Other than True Detective and Blade, I am personally unfamiliar with Dorff’s filmography, but I am not writing this to dunk on him. (That’s what Twitter is for.) It is impossible to truly know what’s in others’ hearts and minds, but the commentary from Dorff feels less like artistic hipsterism and more like sour grapes. See, the reason we are in a Golden Age of Superhero Movies is, in no small part, thanks to Blade. This was the film that proved to Hollywood executives that VFX technology was where it needed to be to bring the full power of these stories to life. It also proved, with $130 million returned on a $45 million budget, that there is an audience who will pay to see these movies. Of course, because these movies make money it is inevitable that the “you sellout!” crowd will come for them.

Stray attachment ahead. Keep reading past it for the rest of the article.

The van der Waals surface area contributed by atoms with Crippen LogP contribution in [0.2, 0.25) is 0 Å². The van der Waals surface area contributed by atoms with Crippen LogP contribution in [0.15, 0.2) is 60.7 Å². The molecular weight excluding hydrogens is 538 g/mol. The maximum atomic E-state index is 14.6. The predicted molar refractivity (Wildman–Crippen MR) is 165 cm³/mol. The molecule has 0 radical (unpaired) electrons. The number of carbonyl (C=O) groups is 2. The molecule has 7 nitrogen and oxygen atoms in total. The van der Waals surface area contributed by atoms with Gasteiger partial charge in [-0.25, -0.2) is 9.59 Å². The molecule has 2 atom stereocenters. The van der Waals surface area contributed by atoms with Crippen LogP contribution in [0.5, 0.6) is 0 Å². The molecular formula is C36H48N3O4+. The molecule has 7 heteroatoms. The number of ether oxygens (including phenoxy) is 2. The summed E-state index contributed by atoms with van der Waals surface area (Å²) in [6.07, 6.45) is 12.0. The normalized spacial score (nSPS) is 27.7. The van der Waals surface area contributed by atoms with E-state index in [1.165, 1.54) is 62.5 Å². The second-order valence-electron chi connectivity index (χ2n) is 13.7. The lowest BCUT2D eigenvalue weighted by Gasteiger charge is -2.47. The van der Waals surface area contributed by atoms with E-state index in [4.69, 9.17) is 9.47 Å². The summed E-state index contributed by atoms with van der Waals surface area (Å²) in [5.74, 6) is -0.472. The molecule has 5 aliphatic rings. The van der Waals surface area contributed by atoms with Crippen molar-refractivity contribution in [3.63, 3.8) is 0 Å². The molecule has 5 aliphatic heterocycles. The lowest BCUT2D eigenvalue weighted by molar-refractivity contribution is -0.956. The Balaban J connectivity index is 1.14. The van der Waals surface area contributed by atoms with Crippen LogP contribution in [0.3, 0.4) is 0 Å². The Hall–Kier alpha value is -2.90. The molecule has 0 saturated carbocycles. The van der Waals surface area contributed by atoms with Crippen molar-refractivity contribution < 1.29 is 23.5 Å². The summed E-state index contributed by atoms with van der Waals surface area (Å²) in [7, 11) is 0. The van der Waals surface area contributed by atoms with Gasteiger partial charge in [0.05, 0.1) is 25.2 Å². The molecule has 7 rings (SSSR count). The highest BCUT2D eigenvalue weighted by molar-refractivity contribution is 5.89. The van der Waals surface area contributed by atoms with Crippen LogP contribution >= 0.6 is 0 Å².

Here’s what Stephen Dorff told Independent.com about Marvel movies:

“I still hunt for the good shit because I don’t want to be in Black Widow. It looks like garbage to me. It looks like a bad video game. I’m embarrassed for those people. I’m embarrassed for Scarlett! I’m sure she got paid give, seven million bucks, but I’m embarrassed for her. I don’t want to be in those movies. I really don’t. I’ll that kid director that’s gonna be the next Kubrick, and I’ll act for him instead.”

There’s a lot to unpack here. First, again not trying to shame or ridicule Dorff for his career choices, but there are plenty of talented up-and-coming directors in the Marvel Studios sphere. Director of the forthcoming Eternals, Chloé Zhao has won all sorts of awards including the famed Academy Award. Also, directors like Joe and Anthony Russo aren’t kids, but previously only found work in TV comedy until Marvel handed them the reins to their biggest collaborative movies (all of which featured Black Widow). Both Marvel Studios and Lucasfilm have created, via their Disney+ streaming series operation, an incubator for “young talent” to bring their A-game to huge audiences.